China’s Overheating Economy “Smoothes” Things Out

by Lillian Sun

China is one the world’s largest manufactures and currently holds an important position within the global market. Through the past decade, China’s immense double digit GDP growth has caused it to become the role model for all developing countries. In most classes that I have taken on the development of China and the Chinese economy, China’s significant growth rates and profitability have always been emphasized. However, an article recently published in the New York Times offers an explanation which may change your opinion of the Chinese economy and of China’s reports on its growth rate.

Despite repeated denials from Chinese government economists, a variety of Western economic studies have suggested that the Chinese government “smoothes” its economic data — exaggerating performance in weak quarters and understating growth in during booms so as to present an image of stability. [link]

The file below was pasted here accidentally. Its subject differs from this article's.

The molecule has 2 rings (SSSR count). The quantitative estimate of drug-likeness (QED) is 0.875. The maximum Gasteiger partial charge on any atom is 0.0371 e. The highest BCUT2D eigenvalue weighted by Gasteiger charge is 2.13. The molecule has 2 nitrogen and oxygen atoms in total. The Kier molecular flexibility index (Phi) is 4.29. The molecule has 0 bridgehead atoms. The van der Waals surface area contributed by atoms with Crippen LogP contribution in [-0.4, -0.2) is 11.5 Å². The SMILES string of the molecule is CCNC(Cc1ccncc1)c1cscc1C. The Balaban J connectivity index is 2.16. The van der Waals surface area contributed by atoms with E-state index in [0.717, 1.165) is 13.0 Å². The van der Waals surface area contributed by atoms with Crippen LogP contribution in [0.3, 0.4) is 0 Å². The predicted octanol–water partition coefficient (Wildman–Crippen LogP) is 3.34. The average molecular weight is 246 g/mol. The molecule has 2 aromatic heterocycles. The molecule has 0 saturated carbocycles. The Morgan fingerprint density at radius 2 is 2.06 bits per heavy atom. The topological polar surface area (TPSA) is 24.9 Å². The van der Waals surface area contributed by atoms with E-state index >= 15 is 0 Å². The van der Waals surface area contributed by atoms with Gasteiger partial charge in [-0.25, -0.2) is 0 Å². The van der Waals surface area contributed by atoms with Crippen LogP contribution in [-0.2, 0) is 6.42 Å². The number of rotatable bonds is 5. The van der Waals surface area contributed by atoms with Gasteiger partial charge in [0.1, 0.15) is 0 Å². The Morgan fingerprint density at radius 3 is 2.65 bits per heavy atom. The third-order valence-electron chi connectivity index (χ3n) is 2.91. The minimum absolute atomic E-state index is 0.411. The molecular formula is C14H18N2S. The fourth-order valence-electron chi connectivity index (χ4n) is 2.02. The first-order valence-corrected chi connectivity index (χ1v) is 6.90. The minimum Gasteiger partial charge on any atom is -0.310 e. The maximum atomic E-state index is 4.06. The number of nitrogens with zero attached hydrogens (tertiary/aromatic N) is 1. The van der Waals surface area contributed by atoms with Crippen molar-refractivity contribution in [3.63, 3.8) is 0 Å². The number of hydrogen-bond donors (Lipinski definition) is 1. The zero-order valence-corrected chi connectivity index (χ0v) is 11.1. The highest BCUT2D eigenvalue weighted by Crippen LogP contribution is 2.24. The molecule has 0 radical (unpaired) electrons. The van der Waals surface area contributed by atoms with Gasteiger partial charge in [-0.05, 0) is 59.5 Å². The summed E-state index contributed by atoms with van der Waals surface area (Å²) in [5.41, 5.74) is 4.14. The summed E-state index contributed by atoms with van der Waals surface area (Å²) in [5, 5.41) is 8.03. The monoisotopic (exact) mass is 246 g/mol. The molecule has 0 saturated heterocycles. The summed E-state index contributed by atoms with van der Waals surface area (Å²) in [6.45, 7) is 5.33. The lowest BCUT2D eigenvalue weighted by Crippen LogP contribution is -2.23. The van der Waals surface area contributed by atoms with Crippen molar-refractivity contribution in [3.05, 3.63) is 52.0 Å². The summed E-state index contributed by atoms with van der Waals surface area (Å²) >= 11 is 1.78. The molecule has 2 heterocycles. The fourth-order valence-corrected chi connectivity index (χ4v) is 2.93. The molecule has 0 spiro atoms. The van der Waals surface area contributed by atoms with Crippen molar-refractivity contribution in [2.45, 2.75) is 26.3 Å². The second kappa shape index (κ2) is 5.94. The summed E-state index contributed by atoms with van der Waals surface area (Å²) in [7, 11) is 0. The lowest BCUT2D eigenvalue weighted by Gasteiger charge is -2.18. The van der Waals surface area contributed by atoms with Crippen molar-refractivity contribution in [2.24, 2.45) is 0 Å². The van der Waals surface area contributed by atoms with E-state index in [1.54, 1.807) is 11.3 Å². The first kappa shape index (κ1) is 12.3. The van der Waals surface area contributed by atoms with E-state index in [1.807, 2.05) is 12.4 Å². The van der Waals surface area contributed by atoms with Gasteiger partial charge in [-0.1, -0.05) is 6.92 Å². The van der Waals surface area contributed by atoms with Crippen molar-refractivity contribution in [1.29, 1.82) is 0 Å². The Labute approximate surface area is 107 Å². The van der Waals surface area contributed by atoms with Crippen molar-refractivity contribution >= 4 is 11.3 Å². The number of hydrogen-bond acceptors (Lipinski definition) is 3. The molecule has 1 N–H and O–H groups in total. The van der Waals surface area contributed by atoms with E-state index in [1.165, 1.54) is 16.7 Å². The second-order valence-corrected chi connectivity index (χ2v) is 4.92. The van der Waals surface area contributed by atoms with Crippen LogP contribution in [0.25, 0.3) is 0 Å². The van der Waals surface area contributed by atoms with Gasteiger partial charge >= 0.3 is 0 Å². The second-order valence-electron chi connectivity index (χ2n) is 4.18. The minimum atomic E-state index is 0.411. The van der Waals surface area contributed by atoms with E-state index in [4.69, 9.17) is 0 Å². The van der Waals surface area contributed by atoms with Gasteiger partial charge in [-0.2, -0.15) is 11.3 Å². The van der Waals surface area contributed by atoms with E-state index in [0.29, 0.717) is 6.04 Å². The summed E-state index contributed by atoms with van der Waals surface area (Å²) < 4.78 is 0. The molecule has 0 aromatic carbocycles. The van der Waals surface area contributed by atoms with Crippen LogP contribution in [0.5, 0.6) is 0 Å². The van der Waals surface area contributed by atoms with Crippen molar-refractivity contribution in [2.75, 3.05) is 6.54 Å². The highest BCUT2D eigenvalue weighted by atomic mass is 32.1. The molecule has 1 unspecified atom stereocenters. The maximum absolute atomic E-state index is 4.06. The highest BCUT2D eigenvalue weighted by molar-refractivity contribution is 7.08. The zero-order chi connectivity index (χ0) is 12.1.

The practice of “smoothing” suggests that China may not have always experienced such stable growth, which the rest of the world believes. Instead, this article suggests that the Chinese manipulates their growth data to portray stability which they may not actually have. I am not saying that all of the data which China reports are therefore absolutely inaccurate, but this article offers a degree of skepticism of which investors should be aware.

Stephen Green, an economist in the Shanghai office of Standard Chartered Bank, said he suspected that the true Chinese economic growth rate in the first quarter might have slowed a little more than the government acknowledged.

The Chinese government is known to be notorious for regulating the flow of information to the rest of the world. The amount of problems which the Chinese economy is still punctured with, such as their weak banking system, along with their highly unregulated stock market, really puts China in a risky position within the global community unless certain institutions are implemented to address these problems. These problematic issues suggest that it is very likely that “smoothing” does actually take place within the Chinese economy, and I am sure that in the long run, this can become a serious issue if inaccurate data is reported often.